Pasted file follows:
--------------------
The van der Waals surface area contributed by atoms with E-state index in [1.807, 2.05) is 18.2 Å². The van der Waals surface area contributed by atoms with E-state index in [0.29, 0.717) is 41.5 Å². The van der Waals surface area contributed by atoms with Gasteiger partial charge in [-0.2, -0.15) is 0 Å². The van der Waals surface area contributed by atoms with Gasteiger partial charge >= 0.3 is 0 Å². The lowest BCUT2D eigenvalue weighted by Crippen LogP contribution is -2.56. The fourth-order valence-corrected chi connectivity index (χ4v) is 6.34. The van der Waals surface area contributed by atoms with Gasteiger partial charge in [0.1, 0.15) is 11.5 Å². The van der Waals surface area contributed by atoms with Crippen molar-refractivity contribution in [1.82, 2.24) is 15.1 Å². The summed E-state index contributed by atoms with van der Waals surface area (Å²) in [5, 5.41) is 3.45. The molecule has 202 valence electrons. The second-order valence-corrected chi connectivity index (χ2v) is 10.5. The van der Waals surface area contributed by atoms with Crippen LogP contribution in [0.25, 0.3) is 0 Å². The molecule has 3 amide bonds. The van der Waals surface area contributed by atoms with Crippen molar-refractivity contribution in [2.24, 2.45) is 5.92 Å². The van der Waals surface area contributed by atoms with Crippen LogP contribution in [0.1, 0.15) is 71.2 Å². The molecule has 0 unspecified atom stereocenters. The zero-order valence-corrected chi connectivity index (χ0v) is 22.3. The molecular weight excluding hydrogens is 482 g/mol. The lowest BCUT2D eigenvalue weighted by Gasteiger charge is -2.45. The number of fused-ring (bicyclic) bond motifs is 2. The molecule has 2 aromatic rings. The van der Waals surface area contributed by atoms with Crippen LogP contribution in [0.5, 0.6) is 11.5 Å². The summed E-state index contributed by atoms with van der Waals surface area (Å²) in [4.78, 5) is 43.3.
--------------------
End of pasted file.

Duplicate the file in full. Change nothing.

The van der Waals surface area contributed by atoms with E-state index in [1.807, 2.05) is 18.2 Å². The van der Waals surface area contributed by atoms with E-state index in [0.29, 0.717) is 41.5 Å². The van der Waals surface area contributed by atoms with Gasteiger partial charge in [-0.2, -0.15) is 0 Å². The van der Waals surface area contributed by atoms with Gasteiger partial charge >= 0.3 is 0 Å². The lowest BCUT2D eigenvalue weighted by Crippen LogP contribution is -2.56. The fourth-order valence-corrected chi connectivity index (χ4v) is 6.34. The van der Waals surface area contributed by atoms with Gasteiger partial charge in [0.1, 0.15) is 11.5 Å². The van der Waals surface area contributed by atoms with Crippen molar-refractivity contribution in [1.82, 2.24) is 15.1 Å². The summed E-state index contributed by atoms with van der Waals surface area (Å²) in [5, 5.41) is 3.45. The molecule has 202 valence electrons. The second-order valence-corrected chi connectivity index (χ2v) is 10.5. The van der Waals surface area contributed by atoms with Crippen LogP contribution in [0.25, 0.3) is 0 Å². The molecule has 3 amide bonds. The van der Waals surface area contributed by atoms with Crippen molar-refractivity contribution in [2.24, 2.45) is 5.92 Å². The van der Waals surface area contributed by atoms with Crippen LogP contribution in [0.1, 0.15) is 71.2 Å². The molecule has 0 unspecified atom stereocenters. The zero-order valence-corrected chi connectivity index (χ0v) is 22.3. The molecular weight excluding hydrogens is 482 g/mol. The lowest BCUT2D eigenvalue weighted by Gasteiger charge is -2.45. The number of fused-ring (bicyclic) bond motifs is 2. The molecule has 2 aromatic rings. The van der Waals surface area contributed by atoms with Crippen LogP contribution in [0.5, 0.6) is 11.5 Å². The summed E-state index contributed by atoms with van der Waals surface area (Å²) in [4.78, 5) is 43.3.